Just weeks ago, Venezuelan authorities detained various individuals involved in sabotaging the electrical system and at the end of September, President Maduro expelled three US diplomats from the US Embassy in Caracas for their alleged role in destabilization plans against the state.

In the section labeled “Actions”, the authors of the document detail their next steps to undermine the Venezuelan government. In addition to “Perfecting the confrontational discourse of Henrique Capriles”, the opposition candidate who lost to Maduro in April’s presidential elections, they also talk of “Generating emotion with short messages that reach the largest quantity of people and emphasize social problems, provoking social discontent. Increase problems with supply of basic consumer products”

In India, things have been more benign and we have for various reasons been spared the military coups that are routinely carried out in the US’ backyard. Here, it looks like the Congress government at the Centre will ably perform the task of supporting corporate sabotage, for the nexus between the two is deep and entrenched, and has been further fortified with the glue of neoliberal theology that believes that capital is God. In this belief system, it is sacrilegious to  even entertain the idea that there can be something wrong with corporate capital or that there are people who think it is possible to live outside its divine shadow. People who believe in such ideas are called ‘socialists’ in this lexicon – irrespective of whether they think of themselves as socialists.

Unsurprisingly, campaigns about the ‘socialism’ of AAP have begun and it will be interesting to see how far right-wing commentators in the media are prepared to push this line of propaganda. Many of the campaigners, of course, still live in the 1990s, when socialism became a bad word, associated with the worst of statist politics and economics and in opposition to which the ‘virtues of the free market seemed’ to be almost self-evident, in no need of any justification. Unbeknownst to these media commentators and economists, the world has changed radically over the past few years and if ‘socialism’ is not fashionable, nor is ‘free market’ any more so. In the second decade of the twenty-first century, it is in fact, being widely recognized that some degree of regulation of private capital – in terms of ensuring its public accountability – is absolutely essential and cannot be subordinated to any so-called ‘economic law’. Private capital will have to learn that its profit is not the sole thing that will govern or can govern how economic decisions are made.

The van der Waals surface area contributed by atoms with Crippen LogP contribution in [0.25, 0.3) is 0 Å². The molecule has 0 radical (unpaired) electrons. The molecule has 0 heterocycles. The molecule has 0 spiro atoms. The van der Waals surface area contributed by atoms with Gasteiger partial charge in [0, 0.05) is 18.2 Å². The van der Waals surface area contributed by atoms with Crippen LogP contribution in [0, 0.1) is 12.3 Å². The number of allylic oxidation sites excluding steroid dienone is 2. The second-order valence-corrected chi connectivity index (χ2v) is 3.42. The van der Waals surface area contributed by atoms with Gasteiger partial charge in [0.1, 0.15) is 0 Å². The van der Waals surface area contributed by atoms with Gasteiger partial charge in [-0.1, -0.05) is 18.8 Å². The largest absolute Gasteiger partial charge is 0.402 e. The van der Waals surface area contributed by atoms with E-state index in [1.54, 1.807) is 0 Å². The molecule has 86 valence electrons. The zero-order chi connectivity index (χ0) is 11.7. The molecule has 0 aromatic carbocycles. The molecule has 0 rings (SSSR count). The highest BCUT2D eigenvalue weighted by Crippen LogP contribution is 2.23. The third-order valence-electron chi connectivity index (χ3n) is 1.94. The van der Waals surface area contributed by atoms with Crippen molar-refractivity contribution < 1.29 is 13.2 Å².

This is a battle that had been all but abdicated by all political parties across the spectrum but the question has now been opened up. It has been opened up, not by doctrinaire socialists or communists but by those who believe that the economy and government must be concerned, first and foremost, with the welfare of common people. Much like the reviled populists of South America, it is the populists here who have shown the courage to take on the powerful corporations in the power sector. What direction the battle takes in the weeks to come remains to be seen but one thing is clear: an opening has been provided for a drastic rethinking of economic and related policies.

8 thoughts on “Corporate Sabotage and AAP’s Chavez Moment”

  1. I dont think a majority of people in India believe that socialism is a dirty word; the middle class perhaps yes, but they are the victims of corporate propoganda. Socialism is a part of our constitution and i think every party needs to call itself socialist to be registered as a political party.

  2. While a writer has tried pronounce all kind of idealism to “AAP’, like, socialism, AAP itself is crying hoarse to say- they have none; they are pragmatic and not dogmatic in there approach, not against any kind of Privatization ; WTO. Making parallel of AAP with left wing movement or Chavez is something even AAP won’t agree off

  3. A balanced article, however chances that such kind of sabotage will work is doubtful. India has history of just opposite. AAP govt will, no doubt, be judged more minutely both by public and media/corporate etc.

  4. Indian corporations, who thrive on making money out of natural resources with the blessings of all the political parties including BJP, will definitely float various balloons to test the patience of the people and if people fail to react adequately then they will go for the kill.

    AAP is considered as enemy by all the political parties and nobody wants AAP to be around when the Lok Sabha elections are held.

    What will be their game plan, we will know soon. Well know, however, to all Indians is saam, daam, bhed or dand (SDBD) technique.

    Step one: Saam (pacify) has been used as a trap for AAP to form a minority government.
    Both Congress and BJP used this bait.

    Daam (lure), Bhed (divide) and Dand (violence) is yet to be used.